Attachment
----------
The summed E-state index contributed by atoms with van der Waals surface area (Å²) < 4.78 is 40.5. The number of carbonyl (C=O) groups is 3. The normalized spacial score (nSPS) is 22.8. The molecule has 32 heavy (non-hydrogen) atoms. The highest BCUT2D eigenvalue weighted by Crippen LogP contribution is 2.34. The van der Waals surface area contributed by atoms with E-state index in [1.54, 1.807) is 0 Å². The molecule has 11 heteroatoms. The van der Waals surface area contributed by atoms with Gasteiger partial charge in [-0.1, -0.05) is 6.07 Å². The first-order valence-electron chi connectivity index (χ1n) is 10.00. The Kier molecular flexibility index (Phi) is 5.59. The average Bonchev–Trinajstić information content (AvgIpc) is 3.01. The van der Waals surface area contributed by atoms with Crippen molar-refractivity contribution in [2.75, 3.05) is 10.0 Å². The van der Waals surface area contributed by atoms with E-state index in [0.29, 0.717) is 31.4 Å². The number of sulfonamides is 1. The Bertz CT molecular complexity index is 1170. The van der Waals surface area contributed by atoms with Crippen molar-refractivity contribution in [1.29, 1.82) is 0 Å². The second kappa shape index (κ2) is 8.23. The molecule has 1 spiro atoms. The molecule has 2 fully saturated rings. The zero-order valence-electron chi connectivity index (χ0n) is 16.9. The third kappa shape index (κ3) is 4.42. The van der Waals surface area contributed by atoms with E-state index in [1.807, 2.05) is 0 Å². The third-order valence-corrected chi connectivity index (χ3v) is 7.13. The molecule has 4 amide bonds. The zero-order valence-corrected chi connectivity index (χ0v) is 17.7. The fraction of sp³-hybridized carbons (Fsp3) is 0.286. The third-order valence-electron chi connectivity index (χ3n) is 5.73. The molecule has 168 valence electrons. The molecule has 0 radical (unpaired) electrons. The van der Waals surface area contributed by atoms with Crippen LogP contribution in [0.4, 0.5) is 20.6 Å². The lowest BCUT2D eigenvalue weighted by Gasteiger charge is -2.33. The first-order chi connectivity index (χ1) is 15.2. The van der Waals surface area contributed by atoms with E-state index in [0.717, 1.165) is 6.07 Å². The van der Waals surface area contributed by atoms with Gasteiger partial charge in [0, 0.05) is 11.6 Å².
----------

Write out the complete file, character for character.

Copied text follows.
The summed E-state index contributed by atoms with van der Waals surface area (Å²) < 4.78 is 40.5. The number of carbonyl (C=O) groups is 3. The normalized spacial score (nSPS) is 22.8. The molecule has 32 heavy (non-hydrogen) atoms. The highest BCUT2D eigenvalue weighted by Crippen LogP contribution is 2.34. The van der Waals surface area contributed by atoms with E-state index in [1.54, 1.807) is 0 Å². The molecule has 11 heteroatoms. The van der Waals surface area contributed by atoms with Gasteiger partial charge in [-0.1, -0.05) is 6.07 Å². The first-order valence-electron chi connectivity index (χ1n) is 10.00. The Kier molecular flexibility index (Phi) is 5.59. The average Bonchev–Trinajstić information content (AvgIpc) is 3.01. The van der Waals surface area contributed by atoms with Crippen molar-refractivity contribution in [2.75, 3.05) is 10.0 Å². The van der Waals surface area contributed by atoms with E-state index in [0.29, 0.717) is 31.4 Å². The number of sulfonamides is 1. The Bertz CT molecular complexity index is 1170. The van der Waals surface area contributed by atoms with Crippen molar-refractivity contribution in [1.29, 1.82) is 0 Å². The second kappa shape index (κ2) is 8.23. The molecule has 1 spiro atoms. The molecule has 2 fully saturated rings. The zero-order valence-electron chi connectivity index (χ0n) is 16.9. The third kappa shape index (κ3) is 4.42. The van der Waals surface area contributed by atoms with E-state index in [1.807, 2.05) is 0 Å². The third-order valence-corrected chi connectivity index (χ3v) is 7.13. The molecule has 4 amide bonds. The zero-order valence-corrected chi connectivity index (χ0v) is 17.7. The fraction of sp³-hybridized carbons (Fsp3) is 0.286. The third-order valence-electron chi connectivity index (χ3n) is 5.73. The molecule has 168 valence electrons. The molecule has 0 radical (unpaired) electrons. The van der Waals surface area contributed by atoms with Crippen LogP contribution in [0.4, 0.5) is 20.6 Å². The lowest BCUT2D eigenvalue weighted by Gasteiger charge is -2.33. The first-order chi connectivity index (χ1) is 15.2. The van der Waals surface area contributed by atoms with E-state index in [0.717, 1.165) is 6.07 Å². The van der Waals surface area contributed by atoms with Gasteiger partial charge in [0, 0.05) is 11.6 Å².